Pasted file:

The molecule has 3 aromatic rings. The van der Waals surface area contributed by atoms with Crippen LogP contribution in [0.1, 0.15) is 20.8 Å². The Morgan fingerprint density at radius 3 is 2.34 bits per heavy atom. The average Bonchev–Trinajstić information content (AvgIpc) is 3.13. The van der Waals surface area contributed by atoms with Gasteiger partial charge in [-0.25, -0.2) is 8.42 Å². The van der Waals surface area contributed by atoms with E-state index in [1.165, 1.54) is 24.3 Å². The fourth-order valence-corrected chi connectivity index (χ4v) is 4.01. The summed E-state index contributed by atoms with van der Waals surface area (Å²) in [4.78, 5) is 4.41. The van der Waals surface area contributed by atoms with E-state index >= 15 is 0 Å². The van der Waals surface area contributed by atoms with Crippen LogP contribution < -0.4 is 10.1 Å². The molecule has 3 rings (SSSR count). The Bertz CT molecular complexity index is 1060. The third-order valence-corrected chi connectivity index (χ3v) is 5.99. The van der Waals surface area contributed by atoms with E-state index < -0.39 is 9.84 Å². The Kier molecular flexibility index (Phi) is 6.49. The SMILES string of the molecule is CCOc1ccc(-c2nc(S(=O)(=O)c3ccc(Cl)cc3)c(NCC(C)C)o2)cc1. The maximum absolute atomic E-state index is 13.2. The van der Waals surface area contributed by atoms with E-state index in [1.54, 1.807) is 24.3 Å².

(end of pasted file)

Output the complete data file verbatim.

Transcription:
The molecule has 3 aromatic rings. The van der Waals surface area contributed by atoms with Crippen LogP contribution in [0.1, 0.15) is 20.8 Å². The Morgan fingerprint density at radius 3 is 2.34 bits per heavy atom. The average Bonchev–Trinajstić information content (AvgIpc) is 3.13. The van der Waals surface area contributed by atoms with Gasteiger partial charge in [-0.25, -0.2) is 8.42 Å². The van der Waals surface area contributed by atoms with E-state index in [1.165, 1.54) is 24.3 Å². The fourth-order valence-corrected chi connectivity index (χ4v) is 4.01. The summed E-state index contributed by atoms with van der Waals surface area (Å²) in [4.78, 5) is 4.41. The van der Waals surface area contributed by atoms with E-state index >= 15 is 0 Å². The van der Waals surface area contributed by atoms with Crippen LogP contribution < -0.4 is 10.1 Å². The molecule has 3 rings (SSSR count). The Bertz CT molecular complexity index is 1060. The third-order valence-corrected chi connectivity index (χ3v) is 5.99. The van der Waals surface area contributed by atoms with E-state index < -0.39 is 9.84 Å². The Kier molecular flexibility index (Phi) is 6.49. The SMILES string of the molecule is CCOc1ccc(-c2nc(S(=O)(=O)c3ccc(Cl)cc3)c(NCC(C)C)o2)cc1. The maximum absolute atomic E-state index is 13.2. The van der Waals surface area contributed by atoms with E-state index in [1.54, 1.807) is 24.3 Å².